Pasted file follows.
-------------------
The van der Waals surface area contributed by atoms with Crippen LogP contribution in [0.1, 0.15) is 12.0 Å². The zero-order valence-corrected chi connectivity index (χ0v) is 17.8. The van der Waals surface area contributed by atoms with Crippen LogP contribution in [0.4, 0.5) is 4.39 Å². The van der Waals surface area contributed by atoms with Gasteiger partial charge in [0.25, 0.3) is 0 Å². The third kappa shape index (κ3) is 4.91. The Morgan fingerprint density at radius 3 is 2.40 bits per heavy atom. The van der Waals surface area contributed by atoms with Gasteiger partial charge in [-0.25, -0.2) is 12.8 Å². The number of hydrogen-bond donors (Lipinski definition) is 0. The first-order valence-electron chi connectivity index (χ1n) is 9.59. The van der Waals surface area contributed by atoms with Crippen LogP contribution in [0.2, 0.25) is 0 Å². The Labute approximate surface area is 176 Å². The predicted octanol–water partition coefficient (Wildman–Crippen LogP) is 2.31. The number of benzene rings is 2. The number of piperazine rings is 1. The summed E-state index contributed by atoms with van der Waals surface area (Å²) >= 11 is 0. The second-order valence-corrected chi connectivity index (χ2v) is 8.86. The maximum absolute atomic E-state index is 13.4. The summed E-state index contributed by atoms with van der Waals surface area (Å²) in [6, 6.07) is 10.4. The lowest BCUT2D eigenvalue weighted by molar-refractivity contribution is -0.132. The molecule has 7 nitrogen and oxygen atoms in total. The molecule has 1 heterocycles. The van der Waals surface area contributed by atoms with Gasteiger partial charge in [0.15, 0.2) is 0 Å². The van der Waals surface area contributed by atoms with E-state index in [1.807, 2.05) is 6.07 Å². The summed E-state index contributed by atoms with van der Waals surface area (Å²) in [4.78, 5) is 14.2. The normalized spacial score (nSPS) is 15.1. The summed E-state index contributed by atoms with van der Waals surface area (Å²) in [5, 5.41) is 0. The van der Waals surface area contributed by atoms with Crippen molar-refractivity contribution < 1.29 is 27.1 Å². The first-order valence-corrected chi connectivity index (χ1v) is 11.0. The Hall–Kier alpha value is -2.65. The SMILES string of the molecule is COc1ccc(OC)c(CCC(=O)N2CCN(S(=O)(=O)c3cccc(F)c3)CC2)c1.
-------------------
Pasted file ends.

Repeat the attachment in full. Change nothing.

The van der Waals surface area contributed by atoms with Crippen LogP contribution in [0.1, 0.15) is 12.0 Å². The zero-order valence-corrected chi connectivity index (χ0v) is 17.8. The van der Waals surface area contributed by atoms with Crippen LogP contribution in [0.4, 0.5) is 4.39 Å². The van der Waals surface area contributed by atoms with Gasteiger partial charge in [0.25, 0.3) is 0 Å². The third kappa shape index (κ3) is 4.91. The Morgan fingerprint density at radius 3 is 2.40 bits per heavy atom. The van der Waals surface area contributed by atoms with Gasteiger partial charge in [-0.25, -0.2) is 12.8 Å². The number of hydrogen-bond donors (Lipinski definition) is 0. The first-order valence-electron chi connectivity index (χ1n) is 9.59. The van der Waals surface area contributed by atoms with Crippen LogP contribution in [0.2, 0.25) is 0 Å². The Labute approximate surface area is 176 Å². The predicted octanol–water partition coefficient (Wildman–Crippen LogP) is 2.31. The number of benzene rings is 2. The number of piperazine rings is 1. The summed E-state index contributed by atoms with van der Waals surface area (Å²) >= 11 is 0. The second-order valence-corrected chi connectivity index (χ2v) is 8.86. The maximum absolute atomic E-state index is 13.4. The summed E-state index contributed by atoms with van der Waals surface area (Å²) in [6, 6.07) is 10.4. The lowest BCUT2D eigenvalue weighted by molar-refractivity contribution is -0.132. The molecule has 7 nitrogen and oxygen atoms in total. The molecule has 1 heterocycles. The van der Waals surface area contributed by atoms with Gasteiger partial charge in [0.15, 0.2) is 0 Å². The van der Waals surface area contributed by atoms with E-state index in [1.807, 2.05) is 6.07 Å². The summed E-state index contributed by atoms with van der Waals surface area (Å²) in [4.78, 5) is 14.2. The normalized spacial score (nSPS) is 15.1. The summed E-state index contributed by atoms with van der Waals surface area (Å²) in [5, 5.41) is 0. The van der Waals surface area contributed by atoms with Crippen molar-refractivity contribution < 1.29 is 27.1 Å². The first-order valence-corrected chi connectivity index (χ1v) is 11.0. The Hall–Kier alpha value is -2.65. The SMILES string of the molecule is COc1ccc(OC)c(CCC(=O)N2CCN(S(=O)(=O)c3cccc(F)c3)CC2)c1.